Matthew Oswald’s house in the outskirts of Seattle’s Capitol Hill harbors a peculiar breed of chaos. “Everyday there’s something new,” Oswald says. “It’s like a sitcom.” Just think: Big Bang Theory meets The Real World.
Oswald is a bearded, tattooed, proud New Yorker who first moved to Seattle for a job as an Amazon engineer. Now the 34-year-old lives and works at the IO House, the first manifestation of GrokHome’s business plan to provide long- and short-term communal living to whizzes and geeks who are looking to break into Seattle’s budding tech scene. It’s Oswald’s job to keep the eight-person hacker house filled with fitting residents — described on GrokHome’s website as “smart people working on interesting projects” — and then make sure it all runs smoothly as they go about indulging in geekdom together. Some days that’s easier than others.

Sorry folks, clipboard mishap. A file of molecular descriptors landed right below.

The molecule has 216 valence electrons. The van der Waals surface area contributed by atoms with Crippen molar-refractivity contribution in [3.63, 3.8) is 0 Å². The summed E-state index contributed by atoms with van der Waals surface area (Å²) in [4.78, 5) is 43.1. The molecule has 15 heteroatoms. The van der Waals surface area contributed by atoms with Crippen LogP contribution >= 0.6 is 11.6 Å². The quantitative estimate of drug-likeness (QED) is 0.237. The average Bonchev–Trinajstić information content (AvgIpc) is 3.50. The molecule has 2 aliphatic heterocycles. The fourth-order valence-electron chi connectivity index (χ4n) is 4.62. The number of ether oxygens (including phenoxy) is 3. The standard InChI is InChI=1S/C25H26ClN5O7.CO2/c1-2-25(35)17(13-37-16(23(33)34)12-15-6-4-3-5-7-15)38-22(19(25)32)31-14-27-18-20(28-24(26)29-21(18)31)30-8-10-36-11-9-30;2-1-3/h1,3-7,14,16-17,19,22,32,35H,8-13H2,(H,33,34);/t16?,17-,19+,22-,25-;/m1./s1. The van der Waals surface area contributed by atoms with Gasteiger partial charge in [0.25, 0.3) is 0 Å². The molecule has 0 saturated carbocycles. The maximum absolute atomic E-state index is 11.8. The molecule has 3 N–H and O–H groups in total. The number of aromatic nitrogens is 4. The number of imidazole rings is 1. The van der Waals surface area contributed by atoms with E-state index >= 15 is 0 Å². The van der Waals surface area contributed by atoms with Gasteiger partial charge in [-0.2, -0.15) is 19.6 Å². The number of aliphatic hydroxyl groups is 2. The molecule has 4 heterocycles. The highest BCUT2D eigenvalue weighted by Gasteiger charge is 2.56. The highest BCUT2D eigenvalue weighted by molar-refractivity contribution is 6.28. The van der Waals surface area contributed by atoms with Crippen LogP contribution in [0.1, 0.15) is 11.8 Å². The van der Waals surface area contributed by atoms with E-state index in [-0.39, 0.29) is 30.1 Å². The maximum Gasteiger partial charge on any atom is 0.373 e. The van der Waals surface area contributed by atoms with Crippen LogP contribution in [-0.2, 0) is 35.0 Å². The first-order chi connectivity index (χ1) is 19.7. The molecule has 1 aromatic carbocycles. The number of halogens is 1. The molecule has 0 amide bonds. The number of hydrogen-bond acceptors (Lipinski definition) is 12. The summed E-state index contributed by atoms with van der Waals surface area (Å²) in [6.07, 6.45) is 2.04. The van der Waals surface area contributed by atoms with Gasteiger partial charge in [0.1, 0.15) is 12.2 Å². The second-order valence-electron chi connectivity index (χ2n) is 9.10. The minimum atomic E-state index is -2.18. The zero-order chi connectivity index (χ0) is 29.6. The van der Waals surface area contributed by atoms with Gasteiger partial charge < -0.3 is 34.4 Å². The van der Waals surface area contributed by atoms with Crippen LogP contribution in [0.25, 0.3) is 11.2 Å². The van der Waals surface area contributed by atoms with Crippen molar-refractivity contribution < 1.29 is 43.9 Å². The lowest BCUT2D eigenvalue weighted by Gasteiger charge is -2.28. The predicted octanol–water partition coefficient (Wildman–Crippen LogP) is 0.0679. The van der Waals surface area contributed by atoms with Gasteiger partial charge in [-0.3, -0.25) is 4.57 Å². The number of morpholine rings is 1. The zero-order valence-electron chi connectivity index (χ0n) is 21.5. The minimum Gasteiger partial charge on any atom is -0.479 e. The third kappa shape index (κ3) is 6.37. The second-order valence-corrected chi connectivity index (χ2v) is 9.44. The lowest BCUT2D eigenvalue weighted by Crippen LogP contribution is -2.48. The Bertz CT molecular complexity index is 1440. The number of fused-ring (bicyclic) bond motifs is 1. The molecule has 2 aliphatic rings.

On one of the more interesting days, Oswald came home to find a Mack truck parked outside. It contained 20,000 pillowcases, all of which belonged to 22-year-old resident Jordan Schindler. The blossoming entrepreneur had come up with a zany product idea: pillowcases infused with acne medication, so teenagers could work on their complexions as they slept.
“Don’t worry, I think I sold them all,” Schindler assured Oswald. Sure enough, about two hours later another truck arrived, loaded them up, and carried them over to Amazon. “And they sold 20,000 units within like, I don’t know, less than two hours,” Oswald says.
Cooperative housing — a.k.a. co-living — has become a hot topic for anyone thinking about the future of urban living. In late 2013, the hype about co-living was in full force; tales of millennials packing into Bay Area buildings sprang up everywhere from Gawker to NPR and The New York Times.